Seven­waysto­live like a Crazy Rich Asian

In­spired by the box-of­fice hit, Katie Wright heads to the pros­per­ous is­land city of Sin­ga­pore for a taste of the high life

Belfast Telegraph - Weekend - - TRAVEL -

Crazy Rich Asians has been a global cin­e­matic smash, top­ping the US box-of­fice and be­com­ing the high­est gross­ing ro­man­tic com­edy film in al­most a decade. It cen­tres on Nick Young (Henry Gold­ing), who brings girl­friend Rachel Chu (Con­stance Wu) over from New York to meet his ex­tremely af­flu­ent fam­ily in Sin­ga­pore, and at­tend the wed­ding of his best friend, Colin.

The movie has been praised for its hi­lar­i­ous script and fan­tas­tic cast, but it’s not just the ac­tors who shine in this rom­com. Sin­ga­pore, with its epic sky­scrapers, vi­brant street-food scene and lush parks, pos­i­tively gleams.

And the good news is you don’t have to be one of the su­per-rich to ex­pe­ri­ence the lux­ury life­style, be­cause lots of the film’s lo­ca­tions are eas­ily ac­ces­si­ble and cheap, or even free to visit, as I dis­cover when I spend three days in the city-state.

Here are seven ways to live like a mul­ti­mil­lion­aire in Sin­ga­pore, even if you’re on a shoe­string bud­get...

1. Eat at a hawker cen­tre

The first thing Rachel and Nick do af­ter land­ing in Sin­ga­pore is head to New­ton Food Cen­tre, one of the many bustling hawker mar­kets that heave at lunch and din­ner time with hun­gry lo­cals chow­ing down on plates of chilli crab, chicken satay and ‘car­rot cake’ (the mis­lead­ing name for a savoury radish-based fried dish). Every­one I speak to agrees that New­ton isn’t ac­tu­ally the best hawker cen­tre. I was taken by a na­tive Sin­ga­porean to Tiong Bahru. My favourite bite? The mound of tasty seafood noo­dles. If you’re pushed for time, lively Lau Pa Sat is walk­a­ble from the cen­tral Ma­rina Bay area and serves all the culi­nary clas­sics.

2. Marvel at Gar­dens By The Bay

Colin and Aram­inta’s wed­ding re­cep­tion takes place in Gar­dens By The Bay, which isn’t a wed­ding venue at all, but a sprawl­ing park filled with plants that rep­re­sent the dif­fer­ent el­e­ments of Sin­ga­pore’s her­itage, along with two domes (the Cloud For­est, which has its own wa­ter­fall, and the Flower Dome), plus a grove of huge, man-made su­pertrees.

You have to pay to get into the domes but en­try into the main grounds is free. Here, you’ll find the su­pertrees, which come alive ev­ery night at 7.45pm and 8.45pm with an in­cred­i­ble light and sound show.

3. Get a bird’s-eye view from Ma­rina Bay Sands

Sin­ga­pore’s most recog­nis­able mod­ern land­mark, Ma­rina Bay Sands is the mas­sive three-tower skyscraper with a boat-shaped rooftop that serves as the back­drop for a ma­jor scene in the movie.

It’s truly the holy grail ho­tel if you want to live the Crazy Rich Asian life­style as the fa­mous 57th floor in­fin­ity pool is only open to ho­tel guests, so check­ing in for at least one night is the only way you can guar­an­tee that all-im­por­tant cityscape In­sta­gram pic. Rooms start from around £213 per night. But there are other ways to sum­mit the five-star Sands. Tick­ets to the ob­ser­va­tion deck (also on level 57) are around £13 for adults, or you could grab a drink at one of the three bars at the same level.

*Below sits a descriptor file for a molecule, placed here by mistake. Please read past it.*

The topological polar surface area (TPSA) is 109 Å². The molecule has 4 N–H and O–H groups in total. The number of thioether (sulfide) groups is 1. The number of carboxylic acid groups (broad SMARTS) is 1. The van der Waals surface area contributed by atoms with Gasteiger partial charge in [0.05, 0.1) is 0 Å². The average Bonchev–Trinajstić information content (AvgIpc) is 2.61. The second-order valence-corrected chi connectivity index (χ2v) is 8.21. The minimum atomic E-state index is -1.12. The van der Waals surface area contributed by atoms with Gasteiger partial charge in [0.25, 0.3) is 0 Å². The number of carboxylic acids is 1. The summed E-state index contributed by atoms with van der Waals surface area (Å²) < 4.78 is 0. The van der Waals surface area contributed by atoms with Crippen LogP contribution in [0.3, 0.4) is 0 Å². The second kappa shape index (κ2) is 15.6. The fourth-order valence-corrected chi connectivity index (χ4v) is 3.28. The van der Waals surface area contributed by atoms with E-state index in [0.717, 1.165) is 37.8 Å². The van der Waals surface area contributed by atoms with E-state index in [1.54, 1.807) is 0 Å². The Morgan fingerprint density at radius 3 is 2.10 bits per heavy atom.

4. Wan­der down Bukit Pa­soh Road

When Rachel and Peik Lin have a heart-to­heart over lunch in the film, they do it at seafood restau­rant Hump­back on Bukit Pa­soh Road, a pretty stretch near Chi­na­town that’s lined with colour­ful old-style ‘shop houses’ now con­verted into hip eater­ies.

Straits Clan is a chic pri­vate mem­bers’ club that the Crazy Rich Asians cast vis­ited when they were in town for the pre­miere. The ground floor Clan Cafe is open to non-mem­bers and is the per­fect spot for a sight­see­ing pit-stop.

5. Stay at a high-tech ho­tel

Lo­cated in leafy Robert­son Quay, uber-cool M So­cial of­fers a stylish and in­no­va­tive al­ter­na­tive to the os­ten­ta­tious ho­tels of the Bayfront area, and is pop­u­lar with Sin­ga­pore­ans en­joy­ing a ‘stay­ca­tion’ week­end in the city. The con­verted ware­house build­ing is pep­pered with mod­ern art, has an in­fin­ity pool and is home to two in-house ro­bots. Aura will de­liver ameni­ties to your room while Ausca will whip you up an omelette or fried eggs in the morn­ing. Com­pact but im­pec­ca­bly de­signed rooms start from around £134 a night.

6. Un­wind on Sen­tosa Is­land

While there are beaches on the is­land — which is less than two square miles in to­tal and is reached by bus, car or ca­ble car — there are also a host of theme parks and other fun at­trac­tions, and that’s why it’s known as ‘Asia’s favourite play­ground’. But the most pop­u­lar pas­time for the wealth­i­est vis­i­tors is, I’m told, pam­per­ing time at one of the is­land’s lux­ury spas, such as Auriga Spa.

7. Hang out at the air­port

No, re­ally. Changi isn’t your av­er­age air­port. Here, you’ll find art in­stal­la­tions, a swim­ming pool, koi pond, cin­ema, 12-me­tre high slide, cac­tus gar­den, wa­ter lily gar­den and or­chid gar­den (all gar­dens are free to en­ter), plus a huge ar­ray of high-end shops and din­ing op­tions.

So, even if you’re not fly­ing by pri­vate jet, you can en­sure your de­par­ture ex­pe­ri­ence is first class.

CRAZY BEAU­TI­FUL: The view over Sin­ga­pore from the Ma­rina Bay Sands in­fin­ity pool. Above, Katie Wright vis­it­ing Hump­back restau­rant on Bukit Pa­soh Road and Gar­dens by the Bay Su­pertrees

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